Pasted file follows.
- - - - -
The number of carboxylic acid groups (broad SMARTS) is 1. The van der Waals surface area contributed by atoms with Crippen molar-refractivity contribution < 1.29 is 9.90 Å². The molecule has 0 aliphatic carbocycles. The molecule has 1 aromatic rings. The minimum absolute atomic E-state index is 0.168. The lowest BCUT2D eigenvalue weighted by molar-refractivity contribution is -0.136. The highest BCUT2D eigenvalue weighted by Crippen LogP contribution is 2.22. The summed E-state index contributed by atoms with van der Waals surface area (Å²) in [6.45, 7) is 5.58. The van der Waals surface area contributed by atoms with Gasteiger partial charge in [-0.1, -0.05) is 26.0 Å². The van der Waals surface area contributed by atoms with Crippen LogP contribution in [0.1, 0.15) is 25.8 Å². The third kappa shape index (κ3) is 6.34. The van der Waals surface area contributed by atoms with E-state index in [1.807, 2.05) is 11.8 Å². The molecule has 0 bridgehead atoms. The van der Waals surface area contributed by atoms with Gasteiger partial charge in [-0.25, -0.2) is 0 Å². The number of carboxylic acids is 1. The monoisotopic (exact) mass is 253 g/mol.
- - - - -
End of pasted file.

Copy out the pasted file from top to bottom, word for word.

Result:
The number of carboxylic acid groups (broad SMARTS) is 1. The van der Waals surface area contributed by atoms with Crippen molar-refractivity contribution < 1.29 is 9.90 Å². The molecule has 0 aliphatic carbocycles. The molecule has 1 aromatic rings. The minimum absolute atomic E-state index is 0.168. The lowest BCUT2D eigenvalue weighted by molar-refractivity contribution is -0.136. The highest BCUT2D eigenvalue weighted by Crippen LogP contribution is 2.22. The summed E-state index contributed by atoms with van der Waals surface area (Å²) in [6.45, 7) is 5.58. The van der Waals surface area contributed by atoms with Gasteiger partial charge in [-0.1, -0.05) is 26.0 Å². The van der Waals surface area contributed by atoms with Crippen LogP contribution in [0.1, 0.15) is 25.8 Å². The third kappa shape index (κ3) is 6.34. The van der Waals surface area contributed by atoms with E-state index in [1.807, 2.05) is 11.8 Å². The molecule has 0 bridgehead atoms. The van der Waals surface area contributed by atoms with Gasteiger partial charge in [-0.25, -0.2) is 0 Å². The number of carboxylic acids is 1. The monoisotopic (exact) mass is 253 g/mol.